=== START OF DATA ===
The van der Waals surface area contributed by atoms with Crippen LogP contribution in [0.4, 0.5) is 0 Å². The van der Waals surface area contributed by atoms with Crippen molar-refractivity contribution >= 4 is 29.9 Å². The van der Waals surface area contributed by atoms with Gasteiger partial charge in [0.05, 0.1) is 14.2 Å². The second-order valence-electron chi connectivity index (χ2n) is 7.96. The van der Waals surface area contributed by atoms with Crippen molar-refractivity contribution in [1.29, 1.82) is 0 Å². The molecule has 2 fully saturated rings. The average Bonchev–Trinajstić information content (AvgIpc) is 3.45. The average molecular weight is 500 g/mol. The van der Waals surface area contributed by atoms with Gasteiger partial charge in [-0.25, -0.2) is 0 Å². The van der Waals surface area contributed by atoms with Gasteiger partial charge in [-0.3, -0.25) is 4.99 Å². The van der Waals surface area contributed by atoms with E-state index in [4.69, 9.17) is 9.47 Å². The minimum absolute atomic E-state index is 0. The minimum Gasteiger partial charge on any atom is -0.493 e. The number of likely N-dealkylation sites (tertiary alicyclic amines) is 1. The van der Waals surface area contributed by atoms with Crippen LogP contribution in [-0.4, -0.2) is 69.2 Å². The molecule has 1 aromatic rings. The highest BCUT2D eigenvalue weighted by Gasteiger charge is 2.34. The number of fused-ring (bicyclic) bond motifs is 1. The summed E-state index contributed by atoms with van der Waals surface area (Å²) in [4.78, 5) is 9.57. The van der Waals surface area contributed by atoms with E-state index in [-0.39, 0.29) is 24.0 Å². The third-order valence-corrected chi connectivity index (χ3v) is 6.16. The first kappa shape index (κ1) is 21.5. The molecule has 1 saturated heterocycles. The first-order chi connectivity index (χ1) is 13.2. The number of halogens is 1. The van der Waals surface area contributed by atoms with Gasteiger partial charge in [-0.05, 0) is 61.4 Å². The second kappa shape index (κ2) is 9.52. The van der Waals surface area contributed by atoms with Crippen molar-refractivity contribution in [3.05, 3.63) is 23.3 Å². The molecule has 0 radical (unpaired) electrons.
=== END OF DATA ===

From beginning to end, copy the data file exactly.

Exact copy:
The van der Waals surface area contributed by atoms with Crippen LogP contribution in [0.4, 0.5) is 0 Å². The van der Waals surface area contributed by atoms with Crippen molar-refractivity contribution >= 4 is 29.9 Å². The van der Waals surface area contributed by atoms with Gasteiger partial charge in [0.05, 0.1) is 14.2 Å². The second-order valence-electron chi connectivity index (χ2n) is 7.96. The van der Waals surface area contributed by atoms with Crippen molar-refractivity contribution in [1.29, 1.82) is 0 Å². The molecule has 2 fully saturated rings. The average Bonchev–Trinajstić information content (AvgIpc) is 3.45. The average molecular weight is 500 g/mol. The van der Waals surface area contributed by atoms with Gasteiger partial charge in [-0.25, -0.2) is 0 Å². The van der Waals surface area contributed by atoms with Gasteiger partial charge in [-0.3, -0.25) is 4.99 Å². The van der Waals surface area contributed by atoms with E-state index in [4.69, 9.17) is 9.47 Å². The minimum absolute atomic E-state index is 0. The minimum Gasteiger partial charge on any atom is -0.493 e. The number of likely N-dealkylation sites (tertiary alicyclic amines) is 1. The van der Waals surface area contributed by atoms with Crippen LogP contribution in [-0.4, -0.2) is 69.2 Å². The molecule has 1 aromatic rings. The highest BCUT2D eigenvalue weighted by Gasteiger charge is 2.34. The number of fused-ring (bicyclic) bond motifs is 1. The summed E-state index contributed by atoms with van der Waals surface area (Å²) in [4.78, 5) is 9.57. The van der Waals surface area contributed by atoms with E-state index in [-0.39, 0.29) is 24.0 Å². The third-order valence-corrected chi connectivity index (χ3v) is 6.16. The first kappa shape index (κ1) is 21.5. The molecule has 1 saturated heterocycles. The first-order chi connectivity index (χ1) is 13.2. The number of halogens is 1. The van der Waals surface area contributed by atoms with Gasteiger partial charge in [-0.05, 0) is 61.4 Å². The second kappa shape index (κ2) is 9.52. The van der Waals surface area contributed by atoms with Crippen molar-refractivity contribution in [3.05, 3.63) is 23.3 Å². The molecule has 0 radical (unpaired) electrons.